Lagrange points are a mathematical consequence of the The Circular Restricted Three Body Problem (CR3BP or CRTBP); two massive bodies orbiting around their center of mass and a third massless "test particle" that responds to their gravity.

In addition to these there are halo orbits and Lissajous orbits associated with these points and a heck of a lot of other three-body periodic, closed orbits including rectilinear halo orbits of Artemis fame.

Mass concentrations or "mascons" were first dealt with orbital-mechanically after an object in lunar orbit crashed into the surface much sooner than expected. The lumpy gravity field of the Moon is caused by concentrations of enhanced mass below the lunar surfac.

Begin question

Instead of the CR3BP's $m_1$ and $m_2$ being mathematical points, they could be replaced by uniform density spheres (or even spheres of only radially-varying density) as Newton's shell theorem tells us.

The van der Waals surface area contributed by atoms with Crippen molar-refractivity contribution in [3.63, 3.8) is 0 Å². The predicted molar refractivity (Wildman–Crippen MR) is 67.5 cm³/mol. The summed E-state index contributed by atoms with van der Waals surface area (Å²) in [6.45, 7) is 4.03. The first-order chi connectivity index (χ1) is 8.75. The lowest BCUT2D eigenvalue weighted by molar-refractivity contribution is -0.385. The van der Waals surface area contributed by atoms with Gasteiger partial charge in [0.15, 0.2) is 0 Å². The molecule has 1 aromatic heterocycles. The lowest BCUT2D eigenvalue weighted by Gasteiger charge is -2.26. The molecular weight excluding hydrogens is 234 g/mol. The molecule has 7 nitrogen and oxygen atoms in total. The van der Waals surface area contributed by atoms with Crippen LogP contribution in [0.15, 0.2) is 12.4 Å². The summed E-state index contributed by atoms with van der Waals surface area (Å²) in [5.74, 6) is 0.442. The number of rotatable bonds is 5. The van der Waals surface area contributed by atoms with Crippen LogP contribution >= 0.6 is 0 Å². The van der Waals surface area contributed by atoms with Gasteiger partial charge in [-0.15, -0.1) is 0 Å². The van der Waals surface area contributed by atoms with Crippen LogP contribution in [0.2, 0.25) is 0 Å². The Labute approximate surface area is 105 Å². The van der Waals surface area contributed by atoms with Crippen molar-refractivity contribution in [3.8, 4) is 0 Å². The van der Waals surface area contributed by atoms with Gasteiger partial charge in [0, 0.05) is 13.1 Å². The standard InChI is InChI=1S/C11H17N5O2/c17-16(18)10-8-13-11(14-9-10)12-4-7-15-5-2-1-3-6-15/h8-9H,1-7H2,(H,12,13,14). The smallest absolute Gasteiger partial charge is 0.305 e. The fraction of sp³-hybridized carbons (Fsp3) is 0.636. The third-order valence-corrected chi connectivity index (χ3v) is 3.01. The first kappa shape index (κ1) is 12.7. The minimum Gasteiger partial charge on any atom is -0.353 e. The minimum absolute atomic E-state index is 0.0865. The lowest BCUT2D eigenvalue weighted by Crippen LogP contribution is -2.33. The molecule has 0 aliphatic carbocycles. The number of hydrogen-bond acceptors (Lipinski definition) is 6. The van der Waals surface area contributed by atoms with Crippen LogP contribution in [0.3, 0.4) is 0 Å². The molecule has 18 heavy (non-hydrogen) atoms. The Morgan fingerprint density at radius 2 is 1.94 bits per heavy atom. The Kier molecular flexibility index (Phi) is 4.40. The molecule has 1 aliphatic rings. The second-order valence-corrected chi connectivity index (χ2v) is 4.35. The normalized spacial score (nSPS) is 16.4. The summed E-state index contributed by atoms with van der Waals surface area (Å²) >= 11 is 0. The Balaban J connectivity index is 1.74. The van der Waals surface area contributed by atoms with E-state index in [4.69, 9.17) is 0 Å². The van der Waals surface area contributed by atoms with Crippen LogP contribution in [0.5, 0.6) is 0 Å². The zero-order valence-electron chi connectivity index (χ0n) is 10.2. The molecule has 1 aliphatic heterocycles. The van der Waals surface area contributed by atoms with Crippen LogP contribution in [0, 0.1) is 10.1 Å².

As long as the third body's orbit doesn't intersect one of the surfaces, it wouldn't know the difference.

Suppose the large radius of say $m_1$ became so large that it enveloped the small radius of $m_2$. At this point it's a uniform density sphere with a small, higher density sphere just under the surface.

Question: Could a body with a very large mascon have Lagrange-like points and halo-like orbits in principe? If so, what are the contrainst on the problem? Could this happen at the Moon?

Q: Why do you say "Lagrange-like" and "halo-like"? A: The rotation rate of the planet is not necessarily equal to the orbital period of free $m_1$ and $m_2$ so this needs thought. Proper, classical Lagrange points won't apply to a rigid rotor with a different rotation rate than free-orbiting bodies.

Further reading:


Provided that "enveloped" means the radially-varying density spheres have their mass distribution additively combined, and the rate of rotation is equal to that of a two body system, the setup is identical to the CR3BP, for regions outside the bodies.